Goulburn cottages under the pump

QUAINT: Clinton Cottage, a former private hospital at 90 Clinton St, is one of three houses proposed for demolition under plans for a 7-Eleven service station.

QUAINT: Clinton Cottage, a former private hospital at 90 Clinton St, is one of three houses proposed for demolition under plans for a 7-Eleven service station.

GOULBURN could score another two service stations if plans before Council are approved.

Woolworths and 7-Eleven are proposing to build the projects on Hume St and Clinton St respectively.

But the latter will come at the expense of three cottages, if endorsed. Accompanying documents describe 88 to 92 Clinton St as having low heritage significance and not “rare or threatened” in the heritage conservation area.

Sydney based firm Isaac Property Developments has lodged the application on behalf of 7-Eleven Pty Ltd.

Co-director Ben Isaac has a local connection as grandson of former long time real estate agent, Fergus Isaac.

His father, Paul also developed the Argyle Mall (now Goulburn Plaza) 30 years ago.

The company is building 10 other 7-Eleven outlets in regional areas, including Orange, Bathurst and on the south coast.

“They have been looking for some time to establish in Goulburn because it’s a key market for them,” Mr Isaac said.

“They identify the markets they want to be in based on convenience and location.”

The building work, valued at $1.9m, includes eight fuel pumps under a canopy, a 173 square metre convenience store and underground petrol tanks storing a total 180,000 litres.

It is proposed to operate 24 hours a day, seven days a week, with two staff employed. Isaac Developments settled sales of three cottages one to two months ago.

“We were willing buyers and they were willing sellers,” Mr Isaac said.

They would be bulldozed to make way for the service station, along with all existing trees and vegetation.

Mr Isaac said his firm completed a heritage impact study at Council’s request. It found that developments in the area had already dwindled residential stock.

“Demolition of the dwellings would not significantly erode the character or integrity of the predominant period housing stock within the heritage conservation area and given the highly eroded streetscape through previous unsympathetic demolition and development, demolition would not adversely impact on the cohesiveness or character of the established streetscape,” the document states.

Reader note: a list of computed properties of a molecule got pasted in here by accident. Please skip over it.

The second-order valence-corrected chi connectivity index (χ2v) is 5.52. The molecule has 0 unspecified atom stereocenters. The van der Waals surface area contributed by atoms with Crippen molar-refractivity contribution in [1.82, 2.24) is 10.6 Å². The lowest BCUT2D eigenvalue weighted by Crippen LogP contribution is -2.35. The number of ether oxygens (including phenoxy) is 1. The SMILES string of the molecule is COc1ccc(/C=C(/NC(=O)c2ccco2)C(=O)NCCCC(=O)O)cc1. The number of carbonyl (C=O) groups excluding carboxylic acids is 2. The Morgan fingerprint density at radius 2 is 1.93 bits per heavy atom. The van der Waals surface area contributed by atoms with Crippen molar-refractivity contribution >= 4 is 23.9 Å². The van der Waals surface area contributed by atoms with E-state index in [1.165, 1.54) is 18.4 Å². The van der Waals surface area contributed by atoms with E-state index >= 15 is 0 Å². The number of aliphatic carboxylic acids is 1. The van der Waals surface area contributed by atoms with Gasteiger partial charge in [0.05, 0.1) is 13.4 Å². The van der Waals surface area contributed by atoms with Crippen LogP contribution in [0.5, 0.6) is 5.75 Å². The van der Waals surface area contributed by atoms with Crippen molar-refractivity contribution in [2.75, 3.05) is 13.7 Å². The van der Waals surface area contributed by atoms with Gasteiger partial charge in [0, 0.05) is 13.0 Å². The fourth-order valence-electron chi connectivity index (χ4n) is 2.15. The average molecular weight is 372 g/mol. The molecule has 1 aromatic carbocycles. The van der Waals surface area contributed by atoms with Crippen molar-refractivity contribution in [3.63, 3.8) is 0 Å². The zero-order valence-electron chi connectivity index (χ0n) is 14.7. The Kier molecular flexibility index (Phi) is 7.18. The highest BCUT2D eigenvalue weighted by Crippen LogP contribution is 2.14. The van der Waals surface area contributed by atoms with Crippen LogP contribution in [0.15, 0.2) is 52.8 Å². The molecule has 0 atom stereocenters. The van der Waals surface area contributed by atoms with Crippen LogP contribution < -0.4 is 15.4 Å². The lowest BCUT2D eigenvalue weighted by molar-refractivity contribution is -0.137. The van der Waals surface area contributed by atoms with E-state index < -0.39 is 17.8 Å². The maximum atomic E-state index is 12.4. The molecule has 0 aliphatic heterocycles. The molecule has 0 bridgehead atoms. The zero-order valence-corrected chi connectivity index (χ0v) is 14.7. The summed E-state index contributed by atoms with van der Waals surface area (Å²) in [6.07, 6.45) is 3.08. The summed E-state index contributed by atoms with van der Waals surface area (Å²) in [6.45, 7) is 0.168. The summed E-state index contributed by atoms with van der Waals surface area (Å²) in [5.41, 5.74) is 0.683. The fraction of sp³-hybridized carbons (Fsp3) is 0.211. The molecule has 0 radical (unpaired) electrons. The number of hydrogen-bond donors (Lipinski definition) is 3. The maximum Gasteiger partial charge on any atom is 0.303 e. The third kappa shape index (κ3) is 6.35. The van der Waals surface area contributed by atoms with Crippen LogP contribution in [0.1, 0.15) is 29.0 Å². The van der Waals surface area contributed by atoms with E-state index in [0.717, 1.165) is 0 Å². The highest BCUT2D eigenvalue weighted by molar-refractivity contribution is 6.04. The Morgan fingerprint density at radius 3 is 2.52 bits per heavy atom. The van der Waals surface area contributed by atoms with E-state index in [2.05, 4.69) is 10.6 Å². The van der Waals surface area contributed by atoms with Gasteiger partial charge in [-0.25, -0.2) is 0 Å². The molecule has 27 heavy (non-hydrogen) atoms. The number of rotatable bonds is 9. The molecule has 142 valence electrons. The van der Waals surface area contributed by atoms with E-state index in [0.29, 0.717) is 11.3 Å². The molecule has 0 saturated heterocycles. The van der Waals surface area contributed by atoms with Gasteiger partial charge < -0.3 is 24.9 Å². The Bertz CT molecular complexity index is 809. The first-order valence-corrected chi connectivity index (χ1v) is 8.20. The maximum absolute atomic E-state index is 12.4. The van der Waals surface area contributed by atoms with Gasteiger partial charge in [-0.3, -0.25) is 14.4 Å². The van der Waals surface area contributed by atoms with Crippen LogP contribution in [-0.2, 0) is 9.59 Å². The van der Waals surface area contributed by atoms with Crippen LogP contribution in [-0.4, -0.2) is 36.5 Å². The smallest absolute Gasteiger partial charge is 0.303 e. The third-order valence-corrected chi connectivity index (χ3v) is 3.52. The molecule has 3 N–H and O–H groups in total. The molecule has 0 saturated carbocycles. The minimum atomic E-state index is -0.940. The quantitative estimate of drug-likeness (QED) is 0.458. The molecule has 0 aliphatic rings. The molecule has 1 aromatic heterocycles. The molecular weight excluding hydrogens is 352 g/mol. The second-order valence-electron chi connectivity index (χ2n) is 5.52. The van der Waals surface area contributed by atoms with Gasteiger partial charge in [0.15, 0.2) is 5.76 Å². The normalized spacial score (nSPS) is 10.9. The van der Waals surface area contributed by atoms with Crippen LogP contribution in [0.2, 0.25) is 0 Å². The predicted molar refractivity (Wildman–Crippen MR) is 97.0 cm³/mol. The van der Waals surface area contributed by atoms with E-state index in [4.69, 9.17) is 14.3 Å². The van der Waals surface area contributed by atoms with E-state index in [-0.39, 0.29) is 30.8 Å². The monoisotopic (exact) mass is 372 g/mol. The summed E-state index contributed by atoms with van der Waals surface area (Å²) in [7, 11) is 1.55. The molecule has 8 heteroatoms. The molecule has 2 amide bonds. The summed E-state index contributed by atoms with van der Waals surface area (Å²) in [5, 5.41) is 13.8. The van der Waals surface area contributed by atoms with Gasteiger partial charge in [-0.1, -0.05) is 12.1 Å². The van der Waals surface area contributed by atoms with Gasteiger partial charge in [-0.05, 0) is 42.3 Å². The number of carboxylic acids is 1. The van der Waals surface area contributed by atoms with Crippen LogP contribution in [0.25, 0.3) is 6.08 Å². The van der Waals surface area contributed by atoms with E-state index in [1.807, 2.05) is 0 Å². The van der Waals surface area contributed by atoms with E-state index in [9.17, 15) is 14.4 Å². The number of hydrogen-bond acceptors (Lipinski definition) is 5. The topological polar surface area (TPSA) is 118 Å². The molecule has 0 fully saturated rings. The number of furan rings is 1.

The study made no mention of the fact that 90 Clinton St was a former private hospital, known as ‘The Pines.’

It was established by Dr Birmingham in the early 1900s, according to Stephen Tazewell’s ‘Grand Goulburn.’

He had consultation rooms on the corner of Clinton and Bourke St and the nearby hospital was “a most convenient arrangement for him.”

“The Misses McInerney ran The Pines for many years and may well have been the last,” the book states.

“The hospital closed at the end of the war – about 1945.”

Mr Isaac said the location was driven by the B4 Mixed Use zoning which permitted the service station. The council had not voiced any heritage concerns but had requested the study.

None of the cottages are listed as heritage items in the Local Environmental Plan. But their location in the heritage conservation area demanded a higher level of consideration, Council’s development control manager Richard Davies said.

Mr Isaac said he was happy to consider all issues raised in public submissions. The project also includes extensive landscaping.

“We’re excited about doing something in Goulburn obviously because of the family ties but we’re looking forward to getting stuck into a development that will be good for the city and deliver jobs,” he said.

7-Eleven Pty Ltd is a family owned company with more than 600 stores on the Eastern seaboard. Earlier this year it entered the West Australian market. If approved, construction of the Goulburn outlet would take four months and be operational soon after.

But not everyone is happy. Mr Davies said several people had told him they’d be formally objecting.

“It’s mainly on the basis of change of use and public interaction,” he said.

“Being a late night facility, people are concerned about the impact from surrounding activities, including from intoxicated persons.”

If submissions are received by the November 20 deadline, councillors will decide the DA.

COUNCIL planners are likely to approve a second Woolworths Caltex service station in coming days.

The grocery giant plans to build a $1.2 million complex on the corner of Ducks Lane and Hume St, beside Bunnings.

Comprising a 280 square metre building, 80sqm café, kiosk, nine fuel stations and three underground tanks, the project is expected to capture trade from the nearby Merino service station.

“Woolworths saw a lot of opportunity there,” landowner and director of Great Southern Developments, Rod Thompson said.

“Their service station in town is quite small and hemmed in so they saw the chance to capitalise on highway trade and look after local customers at the same time.”

Mr Thompson bought the land several years ago as part of a liquidation sale. Franchises, including 7 Eleven and Hungry Jacks, and childcare operators had expressed interest.

Council’s development control manager Richard Davies said no public submissions were lodged.

As there were no community concerns or variations from planning policies and government agencies had not objected, planners rather than councillors would determine the DA.

Mr Davies said on Thursday this would occur in the next few business days.

Tablet - Narrow
Tablet - Wide